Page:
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W1HIJ's Visit to Bora Bora

Bill Scholz (W1HIJ) on December 29, 2000
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To all my friends in the DX and Contesting Communities ---

I promised a report on the trip to Bora Bora, and here `tis! It's almost impossible to describe in an email the joys and pleasure of the two weeks spent out in the South Pacific. I actually kept a journal (aren't laptops wonderful?), but now trying to boil the content down to something readable seems like a monumental chore. In any case here goes ---

It's fairly early on a Sunday morning - the doorbell rings and it's the van guy to haul me, luggage, radio, and miscellaneous secret stuff to the LA Airport. All goes well, and the first heart stopping experience of the trip is going into the terminal and discovering a HUGE long line of people standing in front of the check in counters at Air Tahiti Nui, and this more than 3 hours before departure. But I decided I was on vacation after all and I should just practice the Zen of waiting. :>)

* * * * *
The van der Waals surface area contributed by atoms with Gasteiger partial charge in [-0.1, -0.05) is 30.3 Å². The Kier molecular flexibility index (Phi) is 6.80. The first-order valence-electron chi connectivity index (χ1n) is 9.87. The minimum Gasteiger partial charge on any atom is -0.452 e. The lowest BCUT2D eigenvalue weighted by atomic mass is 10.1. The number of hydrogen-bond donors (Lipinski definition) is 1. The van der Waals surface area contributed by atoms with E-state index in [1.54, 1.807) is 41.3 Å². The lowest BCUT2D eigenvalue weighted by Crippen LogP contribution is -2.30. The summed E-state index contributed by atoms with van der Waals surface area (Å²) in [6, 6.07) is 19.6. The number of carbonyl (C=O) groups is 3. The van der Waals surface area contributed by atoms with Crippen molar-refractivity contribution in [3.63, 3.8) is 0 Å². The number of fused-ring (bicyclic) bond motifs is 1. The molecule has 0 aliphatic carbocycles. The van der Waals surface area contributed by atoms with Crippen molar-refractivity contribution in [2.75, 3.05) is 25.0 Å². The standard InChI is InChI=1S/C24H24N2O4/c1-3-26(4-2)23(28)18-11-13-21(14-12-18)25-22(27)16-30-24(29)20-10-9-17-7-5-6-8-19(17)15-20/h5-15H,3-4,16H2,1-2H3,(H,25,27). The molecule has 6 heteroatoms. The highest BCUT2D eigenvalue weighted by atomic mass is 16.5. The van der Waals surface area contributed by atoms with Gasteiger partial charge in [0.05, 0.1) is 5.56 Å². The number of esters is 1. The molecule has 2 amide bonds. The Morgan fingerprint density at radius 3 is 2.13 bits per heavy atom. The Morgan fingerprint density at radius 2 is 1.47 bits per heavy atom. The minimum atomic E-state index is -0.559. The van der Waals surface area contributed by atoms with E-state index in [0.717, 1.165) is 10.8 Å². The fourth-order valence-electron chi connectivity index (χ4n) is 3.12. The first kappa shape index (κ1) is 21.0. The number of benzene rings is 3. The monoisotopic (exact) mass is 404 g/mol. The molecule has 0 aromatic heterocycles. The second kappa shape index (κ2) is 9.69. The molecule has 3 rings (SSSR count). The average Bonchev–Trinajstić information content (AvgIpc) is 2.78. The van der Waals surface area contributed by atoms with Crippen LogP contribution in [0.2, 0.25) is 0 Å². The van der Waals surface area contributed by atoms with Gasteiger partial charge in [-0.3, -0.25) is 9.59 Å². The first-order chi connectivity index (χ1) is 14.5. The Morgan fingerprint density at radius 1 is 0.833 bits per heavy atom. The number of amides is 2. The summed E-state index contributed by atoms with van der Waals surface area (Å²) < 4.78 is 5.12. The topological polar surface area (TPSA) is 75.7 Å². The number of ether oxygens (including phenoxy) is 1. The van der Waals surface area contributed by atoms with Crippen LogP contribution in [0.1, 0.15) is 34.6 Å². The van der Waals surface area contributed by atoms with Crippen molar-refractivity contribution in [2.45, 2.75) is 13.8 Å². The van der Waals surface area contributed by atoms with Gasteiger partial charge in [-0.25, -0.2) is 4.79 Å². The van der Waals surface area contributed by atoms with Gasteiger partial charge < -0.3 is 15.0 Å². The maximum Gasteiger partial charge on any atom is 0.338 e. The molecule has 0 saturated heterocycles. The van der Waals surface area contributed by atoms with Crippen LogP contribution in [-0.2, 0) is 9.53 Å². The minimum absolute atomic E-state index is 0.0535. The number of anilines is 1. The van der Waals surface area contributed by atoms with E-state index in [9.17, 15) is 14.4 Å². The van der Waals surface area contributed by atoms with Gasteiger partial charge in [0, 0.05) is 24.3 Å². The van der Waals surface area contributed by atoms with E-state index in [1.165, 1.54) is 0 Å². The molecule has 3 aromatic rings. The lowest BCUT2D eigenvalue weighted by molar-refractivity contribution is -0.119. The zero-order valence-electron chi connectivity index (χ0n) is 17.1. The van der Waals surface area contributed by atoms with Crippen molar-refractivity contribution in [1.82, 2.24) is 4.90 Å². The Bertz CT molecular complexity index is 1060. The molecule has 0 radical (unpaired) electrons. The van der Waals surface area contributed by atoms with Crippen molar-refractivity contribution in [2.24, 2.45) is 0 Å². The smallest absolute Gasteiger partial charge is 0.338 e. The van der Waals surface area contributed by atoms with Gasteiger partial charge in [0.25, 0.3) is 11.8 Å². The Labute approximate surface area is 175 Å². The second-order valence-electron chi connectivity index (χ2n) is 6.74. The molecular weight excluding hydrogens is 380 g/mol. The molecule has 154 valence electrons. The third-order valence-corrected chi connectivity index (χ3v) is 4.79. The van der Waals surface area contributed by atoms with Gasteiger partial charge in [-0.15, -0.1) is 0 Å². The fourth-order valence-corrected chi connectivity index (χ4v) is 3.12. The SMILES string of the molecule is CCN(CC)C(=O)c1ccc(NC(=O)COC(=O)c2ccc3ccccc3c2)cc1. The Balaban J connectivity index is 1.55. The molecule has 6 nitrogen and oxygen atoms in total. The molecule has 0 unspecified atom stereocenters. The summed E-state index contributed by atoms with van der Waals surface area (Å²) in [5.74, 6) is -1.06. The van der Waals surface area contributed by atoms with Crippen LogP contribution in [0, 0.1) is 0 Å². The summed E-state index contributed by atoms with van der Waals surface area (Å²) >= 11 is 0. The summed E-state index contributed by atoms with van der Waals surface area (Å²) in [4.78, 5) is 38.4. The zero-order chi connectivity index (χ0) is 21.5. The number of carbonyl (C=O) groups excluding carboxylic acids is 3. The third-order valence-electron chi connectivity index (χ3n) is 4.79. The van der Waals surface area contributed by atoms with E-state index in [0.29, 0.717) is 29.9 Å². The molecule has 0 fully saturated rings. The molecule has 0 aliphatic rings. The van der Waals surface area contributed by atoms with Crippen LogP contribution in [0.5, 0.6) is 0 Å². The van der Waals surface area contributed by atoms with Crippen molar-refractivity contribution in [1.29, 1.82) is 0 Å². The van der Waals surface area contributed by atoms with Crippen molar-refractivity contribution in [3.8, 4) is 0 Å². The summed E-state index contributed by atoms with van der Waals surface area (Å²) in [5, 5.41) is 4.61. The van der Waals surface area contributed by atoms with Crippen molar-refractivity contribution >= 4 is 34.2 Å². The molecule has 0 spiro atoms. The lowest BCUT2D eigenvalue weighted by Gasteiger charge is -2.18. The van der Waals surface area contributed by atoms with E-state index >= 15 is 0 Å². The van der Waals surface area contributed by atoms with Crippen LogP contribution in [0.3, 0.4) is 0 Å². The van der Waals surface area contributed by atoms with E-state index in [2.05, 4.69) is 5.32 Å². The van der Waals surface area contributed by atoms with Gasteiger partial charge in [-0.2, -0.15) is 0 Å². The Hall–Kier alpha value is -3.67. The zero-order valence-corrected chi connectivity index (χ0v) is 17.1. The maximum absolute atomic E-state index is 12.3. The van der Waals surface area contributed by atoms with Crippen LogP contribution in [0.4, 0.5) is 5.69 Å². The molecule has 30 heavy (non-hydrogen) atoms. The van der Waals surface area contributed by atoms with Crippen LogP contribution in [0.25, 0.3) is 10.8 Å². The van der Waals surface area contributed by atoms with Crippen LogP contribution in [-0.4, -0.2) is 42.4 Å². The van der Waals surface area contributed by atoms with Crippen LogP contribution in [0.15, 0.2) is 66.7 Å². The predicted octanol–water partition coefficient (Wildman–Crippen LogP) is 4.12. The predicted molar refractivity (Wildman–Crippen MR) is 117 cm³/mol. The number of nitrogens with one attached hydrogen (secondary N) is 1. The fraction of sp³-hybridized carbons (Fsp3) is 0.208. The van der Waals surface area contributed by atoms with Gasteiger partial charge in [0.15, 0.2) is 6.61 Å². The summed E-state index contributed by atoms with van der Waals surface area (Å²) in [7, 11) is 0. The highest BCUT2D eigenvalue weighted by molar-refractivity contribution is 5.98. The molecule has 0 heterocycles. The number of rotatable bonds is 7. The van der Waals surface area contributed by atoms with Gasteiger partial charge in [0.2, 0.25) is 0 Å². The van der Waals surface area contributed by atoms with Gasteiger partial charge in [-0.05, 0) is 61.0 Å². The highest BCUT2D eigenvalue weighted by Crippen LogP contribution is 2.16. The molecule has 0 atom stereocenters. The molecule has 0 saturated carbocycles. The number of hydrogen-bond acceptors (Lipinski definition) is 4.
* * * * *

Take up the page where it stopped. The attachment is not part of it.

Anyhow, it turns out that the people in this airline have their act together. Did I mention that Air Tahiti Nui was founded in 1996 and flew its first flight in November of 1998? Did I mention that they have 1 (that's right ONE) aircraft (an Airbus 340)? Nonetheless, they did a superb job of getting everyone on board, settled, and in the air for the eight and half hour trip to paradise. I would highly recommend them as a carrier if the twice a week schedule fits your requirements. The people are great, the food is a definite cut above the usual spot-welded scrambled eggs, and the whole thing is carried out with Polynesian dignity and French flair.

Anyway, Capt Jacques (and the GPS) managed to find Papeete within our allotted fuel load and suddenly paradise was flying by the windows at touchdown speed. There was the usual delicious recognition by my sense of smell that I was back in the island tropics, and automatically my clock shifted to island time. Off to a small hotel (not the best, but a long way from the worst I've ever stayed in) for the night, since arrival was too late for transfer to Bora Bora.

I won't bore you all with the details, but soon after arrival I was settled in the bar in front of a cold (well, sort of cold) Hinano beer, surrounded by four or five Tahitians, and soon discovered that the legendary hospitality of the Tahitians hasn't degraded since the days of the late 18th century and Capt. Cook's visit. All I can say is that it's a good thing I (unlike Cook's sailors), wasn't in charge of the equivalent of the ship's nails. I would have given it all away just like they did! (As an aside, two weeks later while waiting for the return flight, I overheard two American couples complaining about the rude, grasping nature of the people they'd met in Tahiti. All I can say is that wasn't my experience - I guess it's all how and what you bring to the party).